Smoking bill erupts in battle at the Capitol
OKLAHOMA CITY — A bill aimed at regulating smoking fails to pass the Oklahoma State Senate.
This week that set off a war of words between members of the Oklahoma City Council and those elected to serve at the State Capitol.
In this case, one lawmaker from Tulsa dictated how Oklahoma City regulates itself.
That’s why several city leaders, both Republican and Democrat, called the state senate an embarrassment and a blight on the state’s reputation.
Restricting the right to light up sparked the house bill at the heart of the controversy.
The bill would grant city’s the power to curtail smoking.
“What I saw this as was another attempt to curtail individual liberties,” Republican Sen. Brian Crain said.
As a result, before the bill even reached the senate floor, Crain singlehandedly killed the idea by refusing to let it come up for a vote in his committee.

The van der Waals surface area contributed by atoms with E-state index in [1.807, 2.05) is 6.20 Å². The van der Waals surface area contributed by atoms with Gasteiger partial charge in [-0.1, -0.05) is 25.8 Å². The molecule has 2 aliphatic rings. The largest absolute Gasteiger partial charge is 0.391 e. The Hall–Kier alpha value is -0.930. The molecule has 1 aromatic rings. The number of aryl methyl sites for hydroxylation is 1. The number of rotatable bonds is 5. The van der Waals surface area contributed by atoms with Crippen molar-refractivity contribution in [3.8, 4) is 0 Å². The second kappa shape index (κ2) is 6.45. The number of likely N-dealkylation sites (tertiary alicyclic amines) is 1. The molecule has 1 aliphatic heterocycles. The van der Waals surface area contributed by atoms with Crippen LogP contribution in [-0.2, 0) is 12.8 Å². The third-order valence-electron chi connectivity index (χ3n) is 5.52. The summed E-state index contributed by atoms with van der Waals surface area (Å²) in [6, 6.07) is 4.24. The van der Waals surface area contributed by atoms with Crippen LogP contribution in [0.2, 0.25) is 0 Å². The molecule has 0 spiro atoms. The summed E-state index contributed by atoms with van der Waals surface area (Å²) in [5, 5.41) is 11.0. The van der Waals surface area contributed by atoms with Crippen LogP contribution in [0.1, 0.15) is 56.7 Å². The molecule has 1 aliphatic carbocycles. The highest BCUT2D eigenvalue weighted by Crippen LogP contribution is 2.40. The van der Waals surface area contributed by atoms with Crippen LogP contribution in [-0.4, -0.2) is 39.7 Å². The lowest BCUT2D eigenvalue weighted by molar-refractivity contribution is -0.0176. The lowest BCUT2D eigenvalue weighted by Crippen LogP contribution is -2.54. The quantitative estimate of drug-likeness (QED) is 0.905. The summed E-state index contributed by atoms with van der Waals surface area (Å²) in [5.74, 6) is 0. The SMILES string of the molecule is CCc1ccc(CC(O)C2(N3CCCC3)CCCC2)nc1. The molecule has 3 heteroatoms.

“All we’re asking for is what they want all the time, more local control. They say they’re for it but they don’t mean it,” Oklahoma City councilman Pete White said.
White and several other Oklahoma City councilmen see the smoking bill death as the latest in a long line of troubling decisions being made at the State Capitol.
“This is just another embarrassing action from our state legislature,” OKC councilman David Greenwell said.
“I mean, how many times have we been on TV for some crazy law we’re trying to get passed,” White said.
In the last two weeks alone, we’ve been nominated for the stupidest state on the HBO show Real Time.
The state’s “Personhood” bill has also been mocked on The Daily Show.
“If you’ve watched that and you’re not embarrassed, I don’t know what to tell you,” White said.
“Every legislator I know, Democrat and Republican, is here to make Oklahoma a better place,” Crain said.
One councilman even suggested it may be time to call for a Constitutional Convention to revise the senate rules.
Only two states in the country don’t allow cities the power to regulate where people can smoke, Oklahoma and Tennessee.
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